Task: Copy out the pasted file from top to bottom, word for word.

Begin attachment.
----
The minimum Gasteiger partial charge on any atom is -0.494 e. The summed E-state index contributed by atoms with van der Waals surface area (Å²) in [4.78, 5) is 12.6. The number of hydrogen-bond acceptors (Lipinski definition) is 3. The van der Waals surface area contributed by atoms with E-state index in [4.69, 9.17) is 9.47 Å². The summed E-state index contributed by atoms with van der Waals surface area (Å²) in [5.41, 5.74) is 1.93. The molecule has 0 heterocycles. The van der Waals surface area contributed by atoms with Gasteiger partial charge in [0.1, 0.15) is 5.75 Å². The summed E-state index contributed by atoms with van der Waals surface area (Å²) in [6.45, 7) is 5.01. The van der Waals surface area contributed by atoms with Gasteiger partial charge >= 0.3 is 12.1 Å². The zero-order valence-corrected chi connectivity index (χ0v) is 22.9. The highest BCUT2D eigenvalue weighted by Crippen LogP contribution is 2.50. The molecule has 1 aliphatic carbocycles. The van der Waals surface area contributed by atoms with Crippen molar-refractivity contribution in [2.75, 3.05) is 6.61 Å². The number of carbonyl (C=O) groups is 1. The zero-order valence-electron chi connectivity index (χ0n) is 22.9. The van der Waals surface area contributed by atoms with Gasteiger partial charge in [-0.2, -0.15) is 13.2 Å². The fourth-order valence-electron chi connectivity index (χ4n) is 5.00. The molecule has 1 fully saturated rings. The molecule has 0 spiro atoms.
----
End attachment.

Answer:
The minimum Gasteiger partial charge on any atom is -0.494 e. The summed E-state index contributed by atoms with van der Waals surface area (Å²) in [4.78, 5) is 12.6. The number of hydrogen-bond acceptors (Lipinski definition) is 3. The van der Waals surface area contributed by atoms with E-state index in [4.69, 9.17) is 9.47 Å². The summed E-state index contributed by atoms with van der Waals surface area (Å²) in [5.41, 5.74) is 1.93. The molecule has 0 heterocycles. The van der Waals surface area contributed by atoms with Gasteiger partial charge in [0.1, 0.15) is 5.75 Å². The summed E-state index contributed by atoms with van der Waals surface area (Å²) in [6.45, 7) is 5.01. The van der Waals surface area contributed by atoms with Gasteiger partial charge >= 0.3 is 12.1 Å². The zero-order valence-corrected chi connectivity index (χ0v) is 22.9. The highest BCUT2D eigenvalue weighted by Crippen LogP contribution is 2.50. The molecule has 1 aliphatic carbocycles. The van der Waals surface area contributed by atoms with Crippen molar-refractivity contribution in [2.75, 3.05) is 6.61 Å². The number of carbonyl (C=O) groups is 1. The zero-order valence-electron chi connectivity index (χ0n) is 22.9. The van der Waals surface area contributed by atoms with Gasteiger partial charge in [-0.2, -0.15) is 13.2 Å². The fourth-order valence-electron chi connectivity index (χ4n) is 5.00. The molecule has 1 fully saturated rings. The molecule has 0 spiro atoms.